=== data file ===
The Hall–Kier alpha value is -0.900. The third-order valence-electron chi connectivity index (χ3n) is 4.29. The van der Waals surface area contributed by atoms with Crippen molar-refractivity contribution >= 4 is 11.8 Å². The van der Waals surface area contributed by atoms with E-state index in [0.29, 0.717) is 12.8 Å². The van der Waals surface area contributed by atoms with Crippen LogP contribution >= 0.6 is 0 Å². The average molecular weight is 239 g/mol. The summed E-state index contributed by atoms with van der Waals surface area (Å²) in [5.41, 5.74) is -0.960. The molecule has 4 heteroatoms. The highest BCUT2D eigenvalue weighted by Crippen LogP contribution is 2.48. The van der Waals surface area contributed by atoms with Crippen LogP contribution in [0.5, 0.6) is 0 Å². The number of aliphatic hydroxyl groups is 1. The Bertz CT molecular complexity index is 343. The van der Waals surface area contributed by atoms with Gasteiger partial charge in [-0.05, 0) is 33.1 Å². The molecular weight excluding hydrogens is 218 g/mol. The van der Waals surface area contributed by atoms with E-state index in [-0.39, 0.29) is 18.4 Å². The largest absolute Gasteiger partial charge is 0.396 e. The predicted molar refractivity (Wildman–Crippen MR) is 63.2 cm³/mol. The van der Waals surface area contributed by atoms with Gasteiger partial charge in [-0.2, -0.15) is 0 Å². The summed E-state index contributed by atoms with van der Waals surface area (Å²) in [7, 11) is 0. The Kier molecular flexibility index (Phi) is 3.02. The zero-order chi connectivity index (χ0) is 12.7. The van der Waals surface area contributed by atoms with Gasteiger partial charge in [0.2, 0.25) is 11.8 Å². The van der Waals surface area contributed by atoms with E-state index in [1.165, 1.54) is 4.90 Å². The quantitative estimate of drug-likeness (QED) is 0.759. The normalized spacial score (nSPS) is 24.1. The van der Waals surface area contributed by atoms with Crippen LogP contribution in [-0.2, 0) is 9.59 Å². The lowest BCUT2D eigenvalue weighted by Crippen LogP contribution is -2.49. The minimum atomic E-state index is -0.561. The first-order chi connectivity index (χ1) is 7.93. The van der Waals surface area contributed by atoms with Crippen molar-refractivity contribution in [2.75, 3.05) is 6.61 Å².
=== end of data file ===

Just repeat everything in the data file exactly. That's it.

The Hall–Kier alpha value is -0.900. The third-order valence-electron chi connectivity index (χ3n) is 4.29. The van der Waals surface area contributed by atoms with Crippen molar-refractivity contribution >= 4 is 11.8 Å². The van der Waals surface area contributed by atoms with E-state index in [0.29, 0.717) is 12.8 Å². The van der Waals surface area contributed by atoms with Crippen LogP contribution >= 0.6 is 0 Å². The average molecular weight is 239 g/mol. The summed E-state index contributed by atoms with van der Waals surface area (Å²) in [5.41, 5.74) is -0.960. The molecule has 4 heteroatoms. The highest BCUT2D eigenvalue weighted by Crippen LogP contribution is 2.48. The van der Waals surface area contributed by atoms with Crippen LogP contribution in [0.5, 0.6) is 0 Å². The number of aliphatic hydroxyl groups is 1. The Bertz CT molecular complexity index is 343. The van der Waals surface area contributed by atoms with Gasteiger partial charge in [-0.05, 0) is 33.1 Å². The molecular weight excluding hydrogens is 218 g/mol. The van der Waals surface area contributed by atoms with E-state index in [-0.39, 0.29) is 18.4 Å². The largest absolute Gasteiger partial charge is 0.396 e. The predicted molar refractivity (Wildman–Crippen MR) is 63.2 cm³/mol. The van der Waals surface area contributed by atoms with Gasteiger partial charge in [-0.2, -0.15) is 0 Å². The summed E-state index contributed by atoms with van der Waals surface area (Å²) in [7, 11) is 0. The Kier molecular flexibility index (Phi) is 3.02. The zero-order chi connectivity index (χ0) is 12.7. The van der Waals surface area contributed by atoms with Gasteiger partial charge in [0.2, 0.25) is 11.8 Å². The van der Waals surface area contributed by atoms with E-state index in [1.165, 1.54) is 4.90 Å². The quantitative estimate of drug-likeness (QED) is 0.759. The normalized spacial score (nSPS) is 24.1. The van der Waals surface area contributed by atoms with Crippen LogP contribution in [-0.2, 0) is 9.59 Å². The lowest BCUT2D eigenvalue weighted by Crippen LogP contribution is -2.49. The minimum atomic E-state index is -0.561. The first-order chi connectivity index (χ1) is 7.93. The van der Waals surface area contributed by atoms with Crippen molar-refractivity contribution in [2.75, 3.05) is 6.61 Å².